Because of their wood construction, Japan's pagodas have always been extremely vulnerable to fire. At the same time, these tall, slender towers, built of interlocking posts and beams, are so resistant to earthquakes and typhoons that Japan's long architectural history records only a very few instances of their collapsing. Some 1,300 years after it was built, the five-story pagoda of Horyuji in Nara, recently added to UNESCO's "world heritage" list of cultural assets, shows not the slightest sign of instability.

Although built primarily of wood, pagodas are by no means lightweight structures. Like most traditional wood-frame architecture in Japan, they display wide eaves, giving considerable prominence to the tiled roof. If we compare the charming octagonal Yumedono, or "Dream Hall" of Horyuji with the octagonal pagoda of Fogongsi temple in China's Shansi Province, the difference is instructive: The eaves overhang of the Yumedono is 3 meters, more than one-fourth the building's total diameter of 11 meters. The pagoda of Fogongsi, which measures 29 meters across, has an overhang of only 2.5 meters--less than one-tenth the building's diameter.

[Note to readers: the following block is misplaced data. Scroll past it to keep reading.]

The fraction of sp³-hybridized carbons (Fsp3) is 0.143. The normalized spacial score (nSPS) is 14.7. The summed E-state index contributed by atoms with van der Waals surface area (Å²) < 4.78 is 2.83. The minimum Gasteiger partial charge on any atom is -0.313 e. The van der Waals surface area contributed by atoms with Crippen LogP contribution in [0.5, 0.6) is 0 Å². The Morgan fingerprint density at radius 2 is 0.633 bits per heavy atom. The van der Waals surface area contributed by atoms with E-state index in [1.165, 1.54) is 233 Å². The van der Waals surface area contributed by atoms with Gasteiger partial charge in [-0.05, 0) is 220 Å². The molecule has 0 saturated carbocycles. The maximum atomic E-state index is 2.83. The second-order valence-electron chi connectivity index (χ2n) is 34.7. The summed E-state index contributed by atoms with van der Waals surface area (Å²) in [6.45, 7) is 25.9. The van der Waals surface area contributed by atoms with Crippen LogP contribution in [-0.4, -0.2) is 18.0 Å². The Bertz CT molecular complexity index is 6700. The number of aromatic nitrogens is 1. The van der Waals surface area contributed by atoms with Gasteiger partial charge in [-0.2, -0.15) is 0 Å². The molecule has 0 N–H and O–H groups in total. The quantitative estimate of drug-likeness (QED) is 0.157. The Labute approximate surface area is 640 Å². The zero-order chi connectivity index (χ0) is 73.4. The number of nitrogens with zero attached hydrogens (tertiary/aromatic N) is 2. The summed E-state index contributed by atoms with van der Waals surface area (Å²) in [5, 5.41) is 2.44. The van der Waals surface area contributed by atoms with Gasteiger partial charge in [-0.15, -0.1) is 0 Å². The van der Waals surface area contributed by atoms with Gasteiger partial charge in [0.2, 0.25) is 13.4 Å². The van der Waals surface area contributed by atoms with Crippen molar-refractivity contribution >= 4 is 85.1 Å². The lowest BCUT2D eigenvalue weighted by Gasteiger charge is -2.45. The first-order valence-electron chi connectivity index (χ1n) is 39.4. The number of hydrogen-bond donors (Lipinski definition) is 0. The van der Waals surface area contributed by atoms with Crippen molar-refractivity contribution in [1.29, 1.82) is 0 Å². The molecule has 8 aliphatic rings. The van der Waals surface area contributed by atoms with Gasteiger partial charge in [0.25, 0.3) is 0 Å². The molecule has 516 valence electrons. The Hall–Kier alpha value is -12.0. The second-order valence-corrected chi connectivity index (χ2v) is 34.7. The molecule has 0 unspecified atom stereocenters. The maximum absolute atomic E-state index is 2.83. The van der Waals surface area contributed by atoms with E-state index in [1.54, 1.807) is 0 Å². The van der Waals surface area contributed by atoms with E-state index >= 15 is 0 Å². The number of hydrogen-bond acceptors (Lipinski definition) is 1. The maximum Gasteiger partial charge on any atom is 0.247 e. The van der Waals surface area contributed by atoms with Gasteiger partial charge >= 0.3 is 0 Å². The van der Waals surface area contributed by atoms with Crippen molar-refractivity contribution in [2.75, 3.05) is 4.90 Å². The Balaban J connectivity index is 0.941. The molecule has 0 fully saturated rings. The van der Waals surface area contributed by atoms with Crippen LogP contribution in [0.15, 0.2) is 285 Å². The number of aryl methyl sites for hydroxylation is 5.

The jutting eaves of Japan's wooden pagodas lend a powerful rhythm to their silhouette, but their purpose is by no means solely aesthetic.

A wide overhang means a larger roof relative to the rest of the structure. The large roof, consisting of clay and tiles laid on top of wood rafters, is extremely heavy. A heavy roof relative to the size of the building is one of the main characteristics of traditional Japanese wood architecture. With five such overhanging roofs, a five-story pagoda is a heavy structure indeed.

Why such pagodas, despite their height and weight, have remained upright and intact through numerous earthquakes and typhoons is something that no one has been able to explain satisfactorily from the standpoint of modern architectonics. This is because building science evolved in the West as a discipline dealing with the structural mechanics of rigid bodies, that is, buildings of stone, brick, or concrete. In the article that follows, architect Ueda Atsushi elucidates the ingenious techniques by which the Japanese of earlier times built their pagodas to withstand even the strongest winds and earthquakes.